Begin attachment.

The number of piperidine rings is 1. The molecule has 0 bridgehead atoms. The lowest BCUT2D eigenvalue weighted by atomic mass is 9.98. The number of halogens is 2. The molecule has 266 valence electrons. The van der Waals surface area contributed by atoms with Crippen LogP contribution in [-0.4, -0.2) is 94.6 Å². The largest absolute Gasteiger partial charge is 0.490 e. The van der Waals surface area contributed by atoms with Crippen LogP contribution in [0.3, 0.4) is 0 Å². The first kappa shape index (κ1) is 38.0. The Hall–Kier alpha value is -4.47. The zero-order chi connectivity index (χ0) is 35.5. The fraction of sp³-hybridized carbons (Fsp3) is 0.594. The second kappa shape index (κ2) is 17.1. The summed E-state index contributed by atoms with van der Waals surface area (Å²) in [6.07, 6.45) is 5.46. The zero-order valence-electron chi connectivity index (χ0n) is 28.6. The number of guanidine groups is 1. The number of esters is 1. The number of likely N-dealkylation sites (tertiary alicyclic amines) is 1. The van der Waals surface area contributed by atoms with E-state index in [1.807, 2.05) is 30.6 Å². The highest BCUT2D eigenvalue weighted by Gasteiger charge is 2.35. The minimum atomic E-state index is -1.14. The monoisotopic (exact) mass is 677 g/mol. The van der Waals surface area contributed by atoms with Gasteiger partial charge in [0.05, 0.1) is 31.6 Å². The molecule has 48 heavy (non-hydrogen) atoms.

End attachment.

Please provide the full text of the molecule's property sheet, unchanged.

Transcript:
The number of piperidine rings is 1. The molecule has 0 bridgehead atoms. The lowest BCUT2D eigenvalue weighted by atomic mass is 9.98. The number of halogens is 2. The molecule has 266 valence electrons. The van der Waals surface area contributed by atoms with Crippen LogP contribution in [-0.4, -0.2) is 94.6 Å². The largest absolute Gasteiger partial charge is 0.490 e. The van der Waals surface area contributed by atoms with Crippen LogP contribution in [0.3, 0.4) is 0 Å². The first kappa shape index (κ1) is 38.0. The Hall–Kier alpha value is -4.47. The zero-order chi connectivity index (χ0) is 35.5. The fraction of sp³-hybridized carbons (Fsp3) is 0.594. The second kappa shape index (κ2) is 17.1. The summed E-state index contributed by atoms with van der Waals surface area (Å²) in [6.07, 6.45) is 5.46. The zero-order valence-electron chi connectivity index (χ0n) is 28.6. The number of guanidine groups is 1. The number of esters is 1. The number of likely N-dealkylation sites (tertiary alicyclic amines) is 1. The van der Waals surface area contributed by atoms with E-state index in [1.807, 2.05) is 30.6 Å². The highest BCUT2D eigenvalue weighted by Gasteiger charge is 2.35. The minimum atomic E-state index is -1.14. The monoisotopic (exact) mass is 677 g/mol. The van der Waals surface area contributed by atoms with Gasteiger partial charge in [0.05, 0.1) is 31.6 Å². The molecule has 48 heavy (non-hydrogen) atoms.